Faith will not be scripted or mapped out for us. Faith will not be served to us in some bland, predictable, easily digestible or homogenized recipe. Faith will not be spelled out neatly for us in some rational, simplistic or sophomoric pamphlet. Faith is not some commodity to be “owned” or controlled or sold or possessed in any material or avaricious way. Faith is not a rarefied or chummy membership privilege exclusive to some special club or secret society. Oh no, it is anything but. In none of these places is true faith to be easily and automatically procured. Rather, faith can only be discovered, nurtured, acknowledged and claimed within the confines of our broken and contrite hearts. Faith can only and most truly be found in those landscapes of desolation, those confrontations with emptiness and despair, those moments before the cross in a fit of agony and bewilderment when indeed, we wonder if faith is to exist at all. And yes, such a faith is mysterious and elusive and even seemingly absent at times, no more so than on this day we call ‘Good Friday’. So where is the goodness in this Suffering Servant? What is the “good” part of the story? Where do we turn now that we have arrived at this appalling juncture and before this graphic display?
Is the goodness to be found in what the Letter to the Hebrews calls “the offering of the body of Jesus Christ” [Heb. 10:10], that lurid and devastating sacrifice that still makes me shudder when I dwell on it for any length of time? Though we proclaim that this sacrifice was made on our behalf and that this sacrifice “has perfected for all time those who are sanctified” [Heb. 10:14], still we must ask ourselves, and we must ask the world, is this what we require of God so as to make our faith real? Is there no other way for humankind to escape the demonic clutches of our own self-interest and pettiness, and to free itself so that love and not hate might guide us in our ways? Is there no other path which we might follow towards the Kingdom but for that rocky, terrible trail which leads to Calvary, by way of our own backyard? Do we really believe, in essence, that something can come from nothing?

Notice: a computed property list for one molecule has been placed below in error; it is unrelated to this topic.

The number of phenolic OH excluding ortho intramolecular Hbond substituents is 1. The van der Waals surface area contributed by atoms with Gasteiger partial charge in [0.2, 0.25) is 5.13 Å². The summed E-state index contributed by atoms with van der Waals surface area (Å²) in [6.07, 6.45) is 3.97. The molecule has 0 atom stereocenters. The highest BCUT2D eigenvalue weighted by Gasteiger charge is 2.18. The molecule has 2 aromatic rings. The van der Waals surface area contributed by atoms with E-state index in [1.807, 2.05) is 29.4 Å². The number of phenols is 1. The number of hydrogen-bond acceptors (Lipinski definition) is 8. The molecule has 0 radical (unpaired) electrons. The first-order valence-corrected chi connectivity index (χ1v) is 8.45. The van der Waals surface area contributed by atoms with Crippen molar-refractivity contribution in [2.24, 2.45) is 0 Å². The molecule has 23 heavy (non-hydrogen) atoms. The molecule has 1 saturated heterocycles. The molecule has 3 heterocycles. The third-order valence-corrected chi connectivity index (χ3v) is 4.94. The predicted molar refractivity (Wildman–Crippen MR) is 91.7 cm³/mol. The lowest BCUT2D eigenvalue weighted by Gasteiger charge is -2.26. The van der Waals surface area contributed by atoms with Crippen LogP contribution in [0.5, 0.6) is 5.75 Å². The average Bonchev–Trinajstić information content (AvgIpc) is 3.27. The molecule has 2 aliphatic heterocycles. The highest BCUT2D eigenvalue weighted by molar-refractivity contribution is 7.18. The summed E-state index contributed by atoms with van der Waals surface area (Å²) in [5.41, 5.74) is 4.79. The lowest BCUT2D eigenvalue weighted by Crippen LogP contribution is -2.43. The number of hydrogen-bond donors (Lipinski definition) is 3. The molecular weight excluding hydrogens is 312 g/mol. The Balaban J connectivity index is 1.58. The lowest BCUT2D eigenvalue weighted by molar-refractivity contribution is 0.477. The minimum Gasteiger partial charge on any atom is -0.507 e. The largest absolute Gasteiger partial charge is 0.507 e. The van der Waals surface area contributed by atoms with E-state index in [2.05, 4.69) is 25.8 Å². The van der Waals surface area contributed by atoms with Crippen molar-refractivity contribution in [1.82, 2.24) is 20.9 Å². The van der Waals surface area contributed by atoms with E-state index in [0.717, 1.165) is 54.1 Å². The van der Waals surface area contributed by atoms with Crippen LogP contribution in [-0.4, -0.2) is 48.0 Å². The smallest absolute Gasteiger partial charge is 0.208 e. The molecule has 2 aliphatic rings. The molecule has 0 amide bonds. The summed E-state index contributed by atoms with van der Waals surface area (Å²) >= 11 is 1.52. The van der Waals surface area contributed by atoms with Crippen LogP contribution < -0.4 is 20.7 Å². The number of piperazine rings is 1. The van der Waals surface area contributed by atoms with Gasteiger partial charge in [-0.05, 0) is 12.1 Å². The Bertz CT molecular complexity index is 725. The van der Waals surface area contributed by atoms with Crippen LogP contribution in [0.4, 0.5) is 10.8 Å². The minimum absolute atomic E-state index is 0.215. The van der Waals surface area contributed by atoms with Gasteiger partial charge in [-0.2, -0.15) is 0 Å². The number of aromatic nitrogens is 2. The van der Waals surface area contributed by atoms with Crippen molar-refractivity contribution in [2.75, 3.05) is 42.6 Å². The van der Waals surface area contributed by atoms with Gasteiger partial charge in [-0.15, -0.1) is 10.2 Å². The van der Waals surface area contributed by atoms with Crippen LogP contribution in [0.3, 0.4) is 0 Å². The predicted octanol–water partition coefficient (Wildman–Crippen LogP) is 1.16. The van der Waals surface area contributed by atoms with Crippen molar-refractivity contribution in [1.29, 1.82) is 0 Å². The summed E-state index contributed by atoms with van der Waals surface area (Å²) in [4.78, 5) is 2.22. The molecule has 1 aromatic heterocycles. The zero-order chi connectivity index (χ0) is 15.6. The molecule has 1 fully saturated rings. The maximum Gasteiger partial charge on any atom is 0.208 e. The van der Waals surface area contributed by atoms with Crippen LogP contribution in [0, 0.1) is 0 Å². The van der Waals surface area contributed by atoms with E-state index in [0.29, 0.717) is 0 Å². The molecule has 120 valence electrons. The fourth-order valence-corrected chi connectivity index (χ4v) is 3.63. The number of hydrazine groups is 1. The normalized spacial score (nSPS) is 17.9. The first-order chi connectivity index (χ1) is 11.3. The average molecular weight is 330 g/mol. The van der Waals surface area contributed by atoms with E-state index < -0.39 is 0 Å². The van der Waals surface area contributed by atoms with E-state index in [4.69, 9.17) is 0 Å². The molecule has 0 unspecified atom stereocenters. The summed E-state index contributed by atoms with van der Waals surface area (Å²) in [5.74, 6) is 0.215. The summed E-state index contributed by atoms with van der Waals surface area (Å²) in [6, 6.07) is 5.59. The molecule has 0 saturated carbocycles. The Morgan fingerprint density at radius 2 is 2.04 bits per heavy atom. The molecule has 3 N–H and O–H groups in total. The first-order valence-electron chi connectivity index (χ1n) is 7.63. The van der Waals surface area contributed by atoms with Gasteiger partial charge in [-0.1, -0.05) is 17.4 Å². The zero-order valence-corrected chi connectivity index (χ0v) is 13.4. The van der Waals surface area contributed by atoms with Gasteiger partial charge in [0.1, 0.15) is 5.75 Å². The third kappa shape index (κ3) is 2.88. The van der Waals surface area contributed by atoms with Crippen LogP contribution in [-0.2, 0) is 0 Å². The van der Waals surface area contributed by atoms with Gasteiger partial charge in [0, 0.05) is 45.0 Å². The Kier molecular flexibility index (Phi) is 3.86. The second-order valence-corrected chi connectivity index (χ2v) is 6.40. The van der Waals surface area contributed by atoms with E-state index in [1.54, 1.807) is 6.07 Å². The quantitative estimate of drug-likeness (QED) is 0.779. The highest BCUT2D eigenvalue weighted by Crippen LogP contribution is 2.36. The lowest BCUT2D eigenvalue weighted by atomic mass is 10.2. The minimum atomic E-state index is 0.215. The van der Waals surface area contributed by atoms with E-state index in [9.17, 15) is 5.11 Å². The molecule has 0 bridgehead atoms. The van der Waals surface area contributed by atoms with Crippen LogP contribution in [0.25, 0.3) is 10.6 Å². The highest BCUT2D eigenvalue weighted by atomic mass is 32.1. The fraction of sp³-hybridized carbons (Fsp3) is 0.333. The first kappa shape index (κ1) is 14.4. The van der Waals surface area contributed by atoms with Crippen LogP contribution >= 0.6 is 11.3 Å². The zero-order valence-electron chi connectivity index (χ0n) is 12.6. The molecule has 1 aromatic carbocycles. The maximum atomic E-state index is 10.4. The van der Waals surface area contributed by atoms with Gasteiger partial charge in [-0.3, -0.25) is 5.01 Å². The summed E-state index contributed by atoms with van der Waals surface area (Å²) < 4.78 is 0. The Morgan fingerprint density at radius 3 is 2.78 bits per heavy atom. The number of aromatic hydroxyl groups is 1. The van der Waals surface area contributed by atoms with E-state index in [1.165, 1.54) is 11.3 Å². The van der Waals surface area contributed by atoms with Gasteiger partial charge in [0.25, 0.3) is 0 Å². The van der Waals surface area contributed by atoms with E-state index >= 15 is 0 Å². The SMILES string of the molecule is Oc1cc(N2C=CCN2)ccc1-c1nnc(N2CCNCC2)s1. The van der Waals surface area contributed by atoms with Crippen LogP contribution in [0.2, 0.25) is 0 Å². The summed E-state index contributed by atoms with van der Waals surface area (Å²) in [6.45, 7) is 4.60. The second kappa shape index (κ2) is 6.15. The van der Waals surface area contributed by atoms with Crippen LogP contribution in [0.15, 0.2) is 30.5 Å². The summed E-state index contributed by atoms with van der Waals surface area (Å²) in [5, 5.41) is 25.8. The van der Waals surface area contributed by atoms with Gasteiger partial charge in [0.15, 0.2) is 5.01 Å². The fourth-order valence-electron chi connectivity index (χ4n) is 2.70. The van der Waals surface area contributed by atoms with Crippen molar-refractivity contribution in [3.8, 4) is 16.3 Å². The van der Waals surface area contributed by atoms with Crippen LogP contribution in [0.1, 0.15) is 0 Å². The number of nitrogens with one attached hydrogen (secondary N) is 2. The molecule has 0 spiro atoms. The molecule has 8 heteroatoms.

The 16th century Spanish mystic St. John of the Cross saw it this way: “It now remains to be said that, although this happy night brings darkness to the spirit, it does so only to give it light in everything; and that, although it humbles it and makes it miserable, it does so only to exalt it and raise it up; and, although it impoverishes it and empties it of all natural affection and attachment, it does so only that it may enable it to stretch forward, divinely, and thus to have fruition and experience of all things...” 
In the season of Easter we always try to make some larger sense of these perplexing and frightening questions, questions which strike at the heart of our faith. On Easter Eve, at the Great Vigil, we exit the shadows of Lent and Passiontide and emerge into a new light and a new beginning, in ways both large and also very small. How often I hear so many say they wish they could skip over Good Friday and wake up at Easter. How easy that would be for all of us, but not really. Because if we are honest with ourselves, we know in the depth of our soul that such a detour would merely undermine and derail the larger and more portentous journey which is very much at hand.